Penicillin is an antiviral drug

Antivirals: antiviral agents

Antivirals are, as their name suggests, directed against viruses. There are far fewer antivirals than antibiotics and they are generally more problematic to use. On the one hand, this is due to the fact that there are no “all-round talents” among antivirals: the antivirals available today are only ever effective against a few viruses. On the other hand, viruses can only multiply within cells and make use of many components of the human cell - drugs that inhibit virus replication usually also affect humans. The exception is the localized application of antivirals on the skin, for example with cold sores ("cold sores"). There are practically no side effects here (but the blisters also disappear on their own).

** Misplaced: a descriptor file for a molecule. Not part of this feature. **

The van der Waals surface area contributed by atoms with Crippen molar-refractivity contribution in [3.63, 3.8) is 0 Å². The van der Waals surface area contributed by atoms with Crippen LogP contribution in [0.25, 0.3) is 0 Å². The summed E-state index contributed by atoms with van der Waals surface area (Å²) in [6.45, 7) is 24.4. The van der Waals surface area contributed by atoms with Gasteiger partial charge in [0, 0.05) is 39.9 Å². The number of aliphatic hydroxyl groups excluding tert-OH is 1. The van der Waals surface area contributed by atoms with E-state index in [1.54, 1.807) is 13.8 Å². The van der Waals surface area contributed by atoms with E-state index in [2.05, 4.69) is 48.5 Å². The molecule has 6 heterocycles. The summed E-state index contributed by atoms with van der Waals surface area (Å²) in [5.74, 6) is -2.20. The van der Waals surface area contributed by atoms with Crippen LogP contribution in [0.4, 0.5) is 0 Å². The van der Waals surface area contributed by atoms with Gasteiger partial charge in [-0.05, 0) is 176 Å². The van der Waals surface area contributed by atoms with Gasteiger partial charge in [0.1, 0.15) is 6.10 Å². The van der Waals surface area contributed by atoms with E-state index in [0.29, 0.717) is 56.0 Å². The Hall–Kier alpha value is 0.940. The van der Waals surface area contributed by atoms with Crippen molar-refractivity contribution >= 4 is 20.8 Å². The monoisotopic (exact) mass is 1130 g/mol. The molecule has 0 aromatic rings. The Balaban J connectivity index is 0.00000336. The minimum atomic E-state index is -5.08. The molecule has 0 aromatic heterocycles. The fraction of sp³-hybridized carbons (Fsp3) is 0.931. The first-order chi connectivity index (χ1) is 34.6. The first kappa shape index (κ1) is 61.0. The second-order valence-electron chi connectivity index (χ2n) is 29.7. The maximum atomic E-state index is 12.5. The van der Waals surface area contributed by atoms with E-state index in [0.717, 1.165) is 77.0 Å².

• Acyclovir (e.g. Zovirax®), famciclovir (e.g. Famvir®) and valaciclovir (e.g. Valtrex®) are used.
  • Neuraminidase inhibitors (Oseltamivir, e.g. Tamiflu®, and Zanamivir, e.g. Relenza®) can shorten a viral flu - but only one caused by influenza types A and B, and only if taken within the first 1-2 days Start of complaint. The same applies to amantadine (Amantadin Hexal®), which is otherwise given for Parkinson's disease.
  • The agents of choice for certain infectious liver inflammations are ribavirin (e.g. Rebetol®, Copegus®) and lamivudine (e.g. Zeffix®), possibly in combination with interferons. The latter also have an antiviral effect as the body's own messenger substances.
  • Medicines against HIV infection or AIDS.

Authors

Dr. med. Nicole Menche, Dr. med. Arne Schäffler in: Gesundheit heute, edited by Dr. med. Arne Schäffler. Trias, Stuttgart, 3rd edition (2014). Revision and update: Dr. med. Sonja Kempinski | last changed on at 13:09